President Barack Obama said, in a speech delivered in the White House Rose Garden, that he is asking Congress to vote to authorize him to use military force in Syria—while insisting he does not need congressional authorization to order the U.S. military to commit acts of war in that Middle Eastern country.
“I have long believed that our power is rooted not just in our military might, but in our example as a government of the people, by the people and for the people,” Obama said at one point in the speech. “That’s why I have made a second decision: I will seek authorization for the use of force from the American people’s representatives in Congress.”
A moment later, Obama insisted that he did not need the authorization of Congress to unilaterally order the military to use force in Syria.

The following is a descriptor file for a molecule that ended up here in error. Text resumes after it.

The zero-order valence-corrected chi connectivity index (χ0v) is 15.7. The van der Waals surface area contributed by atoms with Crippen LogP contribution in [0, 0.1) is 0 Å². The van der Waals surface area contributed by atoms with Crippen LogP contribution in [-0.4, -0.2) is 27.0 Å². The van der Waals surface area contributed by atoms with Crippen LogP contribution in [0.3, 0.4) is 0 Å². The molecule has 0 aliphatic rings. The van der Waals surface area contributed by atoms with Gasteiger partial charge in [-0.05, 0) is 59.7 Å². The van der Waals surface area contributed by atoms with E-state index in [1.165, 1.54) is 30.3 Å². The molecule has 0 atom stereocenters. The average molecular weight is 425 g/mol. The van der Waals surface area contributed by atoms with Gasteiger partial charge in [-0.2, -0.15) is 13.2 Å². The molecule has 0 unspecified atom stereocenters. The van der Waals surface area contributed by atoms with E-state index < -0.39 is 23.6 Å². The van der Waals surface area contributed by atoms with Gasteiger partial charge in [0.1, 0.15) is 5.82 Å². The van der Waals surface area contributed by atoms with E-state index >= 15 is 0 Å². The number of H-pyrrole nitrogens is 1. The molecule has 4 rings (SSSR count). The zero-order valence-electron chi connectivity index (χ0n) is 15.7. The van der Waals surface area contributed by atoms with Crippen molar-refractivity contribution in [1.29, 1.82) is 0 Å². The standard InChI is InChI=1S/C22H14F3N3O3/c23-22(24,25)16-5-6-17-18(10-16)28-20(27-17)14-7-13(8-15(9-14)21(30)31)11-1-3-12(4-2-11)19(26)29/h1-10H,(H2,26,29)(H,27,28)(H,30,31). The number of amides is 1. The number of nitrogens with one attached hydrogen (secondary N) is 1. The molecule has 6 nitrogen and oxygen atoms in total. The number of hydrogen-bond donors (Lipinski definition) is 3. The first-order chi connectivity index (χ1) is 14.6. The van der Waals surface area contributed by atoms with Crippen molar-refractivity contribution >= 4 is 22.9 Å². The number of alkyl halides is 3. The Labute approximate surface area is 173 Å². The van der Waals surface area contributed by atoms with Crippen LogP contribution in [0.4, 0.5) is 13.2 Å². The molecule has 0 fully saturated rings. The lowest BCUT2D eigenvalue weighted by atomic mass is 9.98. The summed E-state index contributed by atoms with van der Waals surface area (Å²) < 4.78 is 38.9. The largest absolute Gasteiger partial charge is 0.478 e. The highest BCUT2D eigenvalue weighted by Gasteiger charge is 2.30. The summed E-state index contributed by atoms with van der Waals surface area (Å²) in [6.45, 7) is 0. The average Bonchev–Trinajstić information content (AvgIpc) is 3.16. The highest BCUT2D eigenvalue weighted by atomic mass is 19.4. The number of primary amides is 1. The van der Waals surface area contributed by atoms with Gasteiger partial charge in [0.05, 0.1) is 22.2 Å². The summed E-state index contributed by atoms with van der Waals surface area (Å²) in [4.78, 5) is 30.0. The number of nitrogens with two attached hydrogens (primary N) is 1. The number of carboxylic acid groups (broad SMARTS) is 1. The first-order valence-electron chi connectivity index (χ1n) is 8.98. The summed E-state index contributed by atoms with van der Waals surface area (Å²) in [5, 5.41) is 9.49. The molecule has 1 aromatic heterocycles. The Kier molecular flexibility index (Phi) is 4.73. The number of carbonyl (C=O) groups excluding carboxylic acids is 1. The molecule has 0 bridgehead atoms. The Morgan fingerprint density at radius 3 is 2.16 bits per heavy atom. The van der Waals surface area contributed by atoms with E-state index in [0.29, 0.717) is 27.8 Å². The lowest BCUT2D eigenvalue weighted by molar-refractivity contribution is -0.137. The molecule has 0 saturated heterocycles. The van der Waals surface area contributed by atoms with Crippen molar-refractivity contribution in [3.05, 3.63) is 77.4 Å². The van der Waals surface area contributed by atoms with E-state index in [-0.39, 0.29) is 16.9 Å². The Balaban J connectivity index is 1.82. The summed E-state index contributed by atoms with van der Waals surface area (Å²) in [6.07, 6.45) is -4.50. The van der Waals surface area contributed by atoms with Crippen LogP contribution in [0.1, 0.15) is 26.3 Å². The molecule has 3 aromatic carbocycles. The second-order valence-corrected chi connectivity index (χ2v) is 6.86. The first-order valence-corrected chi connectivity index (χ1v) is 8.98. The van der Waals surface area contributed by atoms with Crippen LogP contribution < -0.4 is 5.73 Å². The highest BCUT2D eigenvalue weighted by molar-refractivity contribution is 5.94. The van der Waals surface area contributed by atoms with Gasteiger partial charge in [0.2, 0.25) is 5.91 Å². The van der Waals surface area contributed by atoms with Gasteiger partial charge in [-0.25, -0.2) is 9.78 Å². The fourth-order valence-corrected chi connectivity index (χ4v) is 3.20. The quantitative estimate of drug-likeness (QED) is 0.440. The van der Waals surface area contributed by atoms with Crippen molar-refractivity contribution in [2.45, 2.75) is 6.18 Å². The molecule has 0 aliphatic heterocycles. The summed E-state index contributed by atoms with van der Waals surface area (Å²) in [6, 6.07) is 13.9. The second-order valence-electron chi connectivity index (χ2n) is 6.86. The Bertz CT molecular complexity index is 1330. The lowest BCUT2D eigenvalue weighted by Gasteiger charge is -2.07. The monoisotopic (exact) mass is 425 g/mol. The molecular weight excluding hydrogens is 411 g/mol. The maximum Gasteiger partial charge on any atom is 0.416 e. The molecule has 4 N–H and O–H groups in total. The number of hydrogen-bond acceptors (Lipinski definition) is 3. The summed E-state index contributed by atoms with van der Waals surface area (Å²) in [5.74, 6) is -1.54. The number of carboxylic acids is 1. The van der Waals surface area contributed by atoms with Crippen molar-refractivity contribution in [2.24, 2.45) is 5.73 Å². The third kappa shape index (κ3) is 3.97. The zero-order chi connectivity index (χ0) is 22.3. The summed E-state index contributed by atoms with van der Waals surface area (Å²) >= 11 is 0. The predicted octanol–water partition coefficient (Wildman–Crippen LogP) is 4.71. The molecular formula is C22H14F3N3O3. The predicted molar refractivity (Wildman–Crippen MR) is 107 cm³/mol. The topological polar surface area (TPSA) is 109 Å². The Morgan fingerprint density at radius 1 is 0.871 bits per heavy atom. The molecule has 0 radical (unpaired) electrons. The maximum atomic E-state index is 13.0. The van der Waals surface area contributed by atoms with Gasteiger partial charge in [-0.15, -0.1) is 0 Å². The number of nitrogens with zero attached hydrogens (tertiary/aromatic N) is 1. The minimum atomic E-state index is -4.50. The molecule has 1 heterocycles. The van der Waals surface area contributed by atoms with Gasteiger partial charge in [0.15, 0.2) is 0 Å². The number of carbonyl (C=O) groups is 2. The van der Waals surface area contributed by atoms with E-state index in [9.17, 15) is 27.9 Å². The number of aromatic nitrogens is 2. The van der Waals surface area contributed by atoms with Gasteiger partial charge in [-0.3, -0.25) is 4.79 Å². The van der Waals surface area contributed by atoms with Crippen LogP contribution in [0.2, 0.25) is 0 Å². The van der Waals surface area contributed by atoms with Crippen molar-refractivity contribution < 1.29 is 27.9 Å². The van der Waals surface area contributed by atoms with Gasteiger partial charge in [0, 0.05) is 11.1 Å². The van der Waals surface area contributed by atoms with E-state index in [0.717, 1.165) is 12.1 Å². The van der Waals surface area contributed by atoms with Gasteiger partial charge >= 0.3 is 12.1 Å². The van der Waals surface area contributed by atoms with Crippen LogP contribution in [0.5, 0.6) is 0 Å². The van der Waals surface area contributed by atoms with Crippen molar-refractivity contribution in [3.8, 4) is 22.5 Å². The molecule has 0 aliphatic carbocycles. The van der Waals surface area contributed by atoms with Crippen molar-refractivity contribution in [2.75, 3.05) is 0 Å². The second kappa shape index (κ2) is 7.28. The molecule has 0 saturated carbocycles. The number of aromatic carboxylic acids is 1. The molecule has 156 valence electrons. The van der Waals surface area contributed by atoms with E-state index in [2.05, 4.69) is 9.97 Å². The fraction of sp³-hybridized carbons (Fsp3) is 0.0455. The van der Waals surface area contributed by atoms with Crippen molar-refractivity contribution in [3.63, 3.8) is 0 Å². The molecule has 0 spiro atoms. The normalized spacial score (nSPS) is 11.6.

Obama did not explain from what source he believed he derived the authority to order U.S.military action against Syria if not from a resolution constitutionally approved by the U.S. Congress. He simply asserted that he believed he had that unilateral power.
He did note that the United Nations had not approved such action, and that the British Parliament had specifically voted against the use of British force in Syria despite the fact that British Prime Minister David Cameron had advocated for it.
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